(Feature photograph: Source)
Today, as part of The Hieno! “What is Finnish-ness” series, we feature Pekka Haavisto. Pekka Haavisto is one of the kindest Finnish politician I’d personally met. He has completely no airs at all and is super humble and inspiring!! When I first watched him do the opening speech at the “Tomorrow” conference last year, I was particularly moved by his vision and conviction towards diplomacy and world peace.
I found myself thinking then, “How is it possible that a politician can be so kind, ethical, effective and sincere?”
Maybe it’s an exemplary Finnish thing–so today we are truly privileged to have him on board to share with us some of his views on “Finnish-ness”. Enjoy the interview!~♡
TH: Moikka Mr. Pekka Haavisto! Thank you for accepting our interview. Can you tell us more about yourself and what you do?
Pekka Haavisto: I am a Finnish member of parliament, representing the Green Party.
In addition, I am the special envoy of Finnish foreign minister for peace building.
Previously, I have been working six years in the UN assessing the environmental damages after the conflicts, and for European Union as the Special Representative in Sudan and Darfur.
TH: Can you also tell our international audience a little more about the political party Green League, and some of the values it embodies?
Pekka Haavisto: The first Greens were elected to the Finnish parliament in 1983.
The Greens entered the government in 1995. I was myself at that time Minister for Environment and Development Co-operation.
The Greens started as a citizen movement advocating the nature protection and greening of the economy.
Now the Greens have 15 seats out of 200 in the Finnish parliament. We are part of the European Greens and the Global Greens.
TH: You have always been vocal and active in the fight for gender equality not just in Finland, but all over the world. Can you elaborate a little about your passion towards this cause?
Pekka Haavisto: I could use many arguments, but let me now use only one: we still have countries in the world where women do not get equal education, equal working opportunities or equal property rights.
When you exclude women from the economic life of your country, you cut away half of your possibilities.
I think we cannot afford that.
TH: What is the Number One misconception foreigners have about Finns/ Finland, and why do you think it is far from reality?
Pekka Haavisto: Initially, you might think that Finns want to keep a distance from you. That might be true.
But this is a country where you can still find yourself very soon in the living room or in the kitchen of the Finnish person.
There is still hospitality – and we can also be curious. Even if the first impression is that we are shy.
TH: The Finnish economy has not been doing well since 2007. How do you think the Finnish welfare state can continue to take good care of citizens and residents in Finland?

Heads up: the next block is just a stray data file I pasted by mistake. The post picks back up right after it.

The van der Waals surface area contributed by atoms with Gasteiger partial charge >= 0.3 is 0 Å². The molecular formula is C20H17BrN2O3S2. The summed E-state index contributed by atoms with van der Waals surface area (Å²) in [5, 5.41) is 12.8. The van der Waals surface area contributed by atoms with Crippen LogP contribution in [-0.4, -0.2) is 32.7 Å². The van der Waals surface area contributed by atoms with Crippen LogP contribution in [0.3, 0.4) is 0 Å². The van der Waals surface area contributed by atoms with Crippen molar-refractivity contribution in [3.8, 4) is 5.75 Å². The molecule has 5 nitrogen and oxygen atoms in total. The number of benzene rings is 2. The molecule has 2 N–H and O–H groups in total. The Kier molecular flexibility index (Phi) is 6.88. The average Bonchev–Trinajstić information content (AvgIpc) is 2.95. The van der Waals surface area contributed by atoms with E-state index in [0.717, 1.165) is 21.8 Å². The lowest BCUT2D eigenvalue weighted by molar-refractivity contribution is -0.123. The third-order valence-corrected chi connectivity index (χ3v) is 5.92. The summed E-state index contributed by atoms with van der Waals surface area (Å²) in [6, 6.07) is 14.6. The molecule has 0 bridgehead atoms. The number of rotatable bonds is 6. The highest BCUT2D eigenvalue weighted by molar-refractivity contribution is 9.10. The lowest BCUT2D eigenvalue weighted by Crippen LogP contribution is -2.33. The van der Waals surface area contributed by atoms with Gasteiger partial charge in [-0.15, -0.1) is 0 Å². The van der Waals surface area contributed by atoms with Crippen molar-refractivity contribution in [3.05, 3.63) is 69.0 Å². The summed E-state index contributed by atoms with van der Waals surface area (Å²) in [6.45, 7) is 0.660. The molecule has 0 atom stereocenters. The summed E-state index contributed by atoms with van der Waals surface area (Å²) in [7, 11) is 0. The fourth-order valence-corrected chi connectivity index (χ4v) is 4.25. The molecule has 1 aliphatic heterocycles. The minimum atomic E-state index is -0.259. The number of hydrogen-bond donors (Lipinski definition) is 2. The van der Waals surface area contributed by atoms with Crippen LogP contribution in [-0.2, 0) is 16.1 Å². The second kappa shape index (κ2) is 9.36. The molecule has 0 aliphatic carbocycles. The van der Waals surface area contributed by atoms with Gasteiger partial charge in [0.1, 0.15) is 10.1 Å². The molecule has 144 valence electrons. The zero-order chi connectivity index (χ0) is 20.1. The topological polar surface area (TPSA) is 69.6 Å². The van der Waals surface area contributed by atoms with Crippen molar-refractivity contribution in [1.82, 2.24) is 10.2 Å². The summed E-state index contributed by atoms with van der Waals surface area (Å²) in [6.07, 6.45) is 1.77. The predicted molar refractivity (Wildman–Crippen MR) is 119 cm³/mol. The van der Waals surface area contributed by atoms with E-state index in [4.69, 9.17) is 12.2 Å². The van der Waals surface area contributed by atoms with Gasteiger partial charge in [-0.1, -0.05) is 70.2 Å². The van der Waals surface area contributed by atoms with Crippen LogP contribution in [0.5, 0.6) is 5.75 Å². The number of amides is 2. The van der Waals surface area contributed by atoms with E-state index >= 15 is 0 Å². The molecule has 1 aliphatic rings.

Pekka Haavisto: We have to keep the welfare state but reform it.
Some ways to move forward are: Digitalisation, more effective services, more alternatives for citizens and the private and public sector working together.
TH: What do you feel about the current austerity measures undertaken by the incumbent coalition? For instance, we know that the budget for education has been significantly impacted by these cuts.
Do you think austerity measures could have been avoided?
Pekka Haavisto: I think we have to come back to our values.
Education has made the success story of this country.
Let us invest in education also for the future. Universities can be reformed, and education can also be more effective – but let us keep the resources.
I think sometimes we try to save money without remembering which are our priorities.
TH: Against the context of once again, austerity measures, what is your stance on refugees and asylum seekers in Finland?
Pekka Haavisto: This is a European crisis. We have to do things together with our European partners.
No country can solve this alone.
Of course, my scope is very much in the conflict areas – how to make peace and decent living possibilities for people in fragile states.
In the year 2015 we were taken by surprise by the amount of asylum seekers in Finland, for 30000 people arrived. We have managed to deal with this in a proper manner.
TH: What are some things you are proud of as a Finnish citizen?
Pekka Haavisto: Our free education and PISA results. Nature protection which have been advancing. Green technologies to save the environment. Finnish design, culture, language, literature. Close contact to the nature which we have maintained.
These are some things I am proud of as a Finnish citizen.
TH: How about the one thing you are not so proud of as a Finnish citizen? Do you think change is possible, and if so, how do you suggest change to be implemented?
Pekka Haavisto: We are silent people. Small talk is not our way of communicating.
But sometimes this turns into unfriendliness. It might translate to something like–“Go away from my backyard.”
The global world however, is based on communication. We should be better at that.
TH: What do you think is the one highlight of your career at the UN, and why?
Pekka Haavisto: I worked in very difficult circumstances after the Kosovo war in Kosovo, Serbia and Montenegro.
NATO had been using also depleted uranium ammunition, and many people were afraid of radioactivity. Some where afraid of returning back to their homes or cultivating their fields.
It took us almost one year to get the depleted uranium target coordinates from NATO. But we did that. We went to the sites. We marked them. In some sites we did the clean up. We worked closely with mine clearance people.
In my career it was politically, technically and security-wise one of the most difficult missions.
TH: Against the backdrop of globalisation, who do you think can and should define “Finnish-ness”?
Pekka Haavisto: When we say words “global” and “globalization”, it feels like we are going to speak of something which is far away from us.